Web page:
Growth v/s Inflation
The Indian economy started on its journey of 2008 riding on sentiments of high growth of more than 9% and a low inflation of less than 4% till it was woken up/(thrown of its path) by the of the storm in the global economy in the form of escalating crude oil prices due to speculations in futures market and a deepening realization of the impact of the sub-prime crisis. Since then inflation level has breached all levels in the last decade. Inflation touched 12.1% for the week ended 12th September 2008. The RBI has revised its growth estimates for the year from an optimistic 9% to 8% now.
Agriculture and allied activities was the lone savior for the economy during the last year growing at nearly 4.5%. The manufacturing sector was greatly hit. This is clearly reflected in Index of Industrial Production (IIP) figures for April-May 2008 which grew by only 5.3% as compared 10.9% for the same period during the previous year. Though mining sector has grown at a higher rate, the growth in the manufacturing sector and electricity production has been hit greatly. Machinery and equipments, Food products, cotton textiles and rubber, textiles and petroleum products industries which together form a major chunk of our industry have either seen deceleration in growth rates and even negative growth rates.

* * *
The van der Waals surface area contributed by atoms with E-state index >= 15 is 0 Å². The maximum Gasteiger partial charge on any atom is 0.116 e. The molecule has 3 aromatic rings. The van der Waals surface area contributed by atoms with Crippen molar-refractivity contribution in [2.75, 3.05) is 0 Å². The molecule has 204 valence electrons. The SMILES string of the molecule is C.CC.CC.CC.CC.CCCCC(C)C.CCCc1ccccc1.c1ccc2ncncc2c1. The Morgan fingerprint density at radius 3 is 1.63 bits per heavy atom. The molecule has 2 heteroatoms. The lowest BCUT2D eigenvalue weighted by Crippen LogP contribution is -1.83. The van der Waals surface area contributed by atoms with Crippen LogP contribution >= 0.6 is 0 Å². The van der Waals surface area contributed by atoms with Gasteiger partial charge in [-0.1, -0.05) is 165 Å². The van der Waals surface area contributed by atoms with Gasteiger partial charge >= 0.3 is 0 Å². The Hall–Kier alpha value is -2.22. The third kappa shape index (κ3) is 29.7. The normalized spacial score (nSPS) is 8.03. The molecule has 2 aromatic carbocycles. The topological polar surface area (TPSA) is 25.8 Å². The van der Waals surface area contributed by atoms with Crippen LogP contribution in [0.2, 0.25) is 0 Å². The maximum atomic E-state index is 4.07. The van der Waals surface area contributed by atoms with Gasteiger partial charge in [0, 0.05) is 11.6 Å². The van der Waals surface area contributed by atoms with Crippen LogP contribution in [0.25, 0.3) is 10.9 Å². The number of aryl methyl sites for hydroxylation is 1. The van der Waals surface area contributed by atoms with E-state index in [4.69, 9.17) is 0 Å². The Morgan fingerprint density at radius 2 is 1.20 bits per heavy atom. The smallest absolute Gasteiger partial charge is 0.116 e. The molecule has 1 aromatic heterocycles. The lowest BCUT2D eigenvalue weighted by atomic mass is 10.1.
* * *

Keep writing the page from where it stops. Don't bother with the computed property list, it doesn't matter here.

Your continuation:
The recession in the global economy has been triggered on account of escalation in oil prices which doubled from $70/bbl to $140/bbl in just one year and this has had a spiraling impact on all other sectors especially manufacturing sector. In order to counter the inflation the RBI has resorted to contractionary monetary policy. Its main aim is to reduce inflationary pressures by reducing demand. For this purpose RBI has increased the CRR rates by 1.5% in the 9 months since Jan 2008 from 7.5% to 9%. Also it has increased the Repo rates i.e. rate at which the RBI lends to banks thus increasing the short term borrowing rates for banks against which the...